# Constrained Dynamic Parser

This page describes the requirements for a **generic parser** for the Event-B Mathematical Language.
It will also draft a first design proposal.

## Requirements

In order to be usable mathematical extensions require the event-b mathematical language syntax to be extendable by the final user.

Thus, the lexical analyser and the syntaxic parser have to be extendable in a simple enough way (from a user point of vue).

### Requirements Exported by the Current Language Design

#### Operator Priority

- operator are defined by group,
- group of operator have a defined precedences,
- there may be precedences defined inside groups.

#### Operator Associativity

- a compatibility table defines allowed associativity inside a group,
- a compatibility tables defines allowed associativity between groups (it allows to forbid a syntaxic construction like

- nota: this requirement was added afterwards with consistency in mind.

### Expected Extension Schemes

We do want to at least define operators of the following form :

- infix : or
- prefix :
- postfix :
- closed :
- parentheses sugar :
- functional postfix :
- functional prefix :
- lambda like :
- Union like : or
- sets : or or

We also like to define precisely precedences and associativity between existing and new operators.

### Requirements exported by the dynamic feature

- the precedence should not be enumerated but defined by a relation, like: '+' < '*' and '*' < '**', ...

## Limitations

## Design Alternatives

### Make Existing Parser Extendable

The existing parser is a LL recursive descent parser generated by the Coco/R Compiler Generator, which makes extensive use of pre-computed lookahead, which makes it very difficult to be transformed in a sufficiently enough generic parser.

### Parser Combinator

- on wikipedia. Some implementations are referenced [here http://pdos.csail.mit.edu/~baford/packrat/].
- with functionnal language Agda[1] :
*Parsing Mixfix Operators*

- This paper is interesting in its proposal of using an acyclic graph to define operator precedence.

- with functional language OPAL :
*How To Obtain Powerful Parsers That Are Elegant and Practical*

### Pratt Parser

Note that a *pratt' parser is essentially a parser for expressions (where expression parts are themselves expressions)... But it may be tweaked to limit the accepted sub-expressions or to enforce some non-expression parts inside an expression. More on that hereafter.*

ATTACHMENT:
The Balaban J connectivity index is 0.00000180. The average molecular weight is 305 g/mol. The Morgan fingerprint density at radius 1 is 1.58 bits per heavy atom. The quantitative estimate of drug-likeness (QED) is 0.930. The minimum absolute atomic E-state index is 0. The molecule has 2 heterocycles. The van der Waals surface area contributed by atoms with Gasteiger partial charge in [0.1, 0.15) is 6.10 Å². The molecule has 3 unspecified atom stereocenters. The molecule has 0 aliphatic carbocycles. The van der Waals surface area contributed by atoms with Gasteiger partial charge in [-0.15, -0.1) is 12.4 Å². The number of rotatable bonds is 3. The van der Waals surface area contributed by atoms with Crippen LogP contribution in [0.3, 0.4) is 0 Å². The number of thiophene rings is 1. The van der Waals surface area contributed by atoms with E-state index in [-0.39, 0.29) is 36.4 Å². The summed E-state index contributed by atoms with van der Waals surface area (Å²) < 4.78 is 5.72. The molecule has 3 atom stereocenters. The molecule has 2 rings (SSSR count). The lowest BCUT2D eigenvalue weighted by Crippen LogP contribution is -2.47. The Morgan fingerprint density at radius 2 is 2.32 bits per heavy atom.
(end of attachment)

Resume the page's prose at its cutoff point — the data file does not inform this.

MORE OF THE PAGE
### Some Existing Extendable Languages

- Katahdin, and the associated paper A Programming Language Where the Syntax and Semantics Are Mutable at Runtime which describes the language and its implementation (in C#).
- XMF whose implementation seems not be describes in details.
- XLR: Extensible Language and Runtime, which looks like a
*pratt*parser according to the sources. - whose implementation seems not be describes in details (but sources availables).

## Design Proposal

### Main Concepts

- symbol
- a symbol is a lexem known by the parser.
- group
- each symbol belongs to one and only one group.
- symbol compatibility
- a relation telling if inside a group two symbol are compatibles.
- Two symbol are compatibles is they can be parsed without parentheses (see Event-B Mathematical Language for more on compatibility).
- group compatibility
- a relation telling if two groups are compatibles.
- Two symbol of different groups are said compatibles if their group are compatibles.
- symbol associativity
- a relation which gives the associative precedence of symbols inside a given group.
- group associativity
- a relation which gives the associative precedence of groups.
- Two symbol of different groups have a relative precedence given by the associative precedence of their groups.
- generic parser
- the parser which is defined.
- This parser may be called recursively (an infix expression being build upon a left and right sub-expression) and is often the default parser used when building the AST associated with a
*symbol*. - specific parser
- some specific parser, predefined as helper functions to build specific AST.
- Some example of specific parser are the one used to parse and build list of identifiers (for quantified predicates), mapplets lists (for lambda), and so one...

### Proposed User Interface

The user will be able to create the following symbols:

- infix

### Core Algorithm

### Sample Implementation

A prototype as been developed in Python to quickly try different solutions.

The development tree is available at http://bitbucket.org/matclab/eventb_pratt_parser/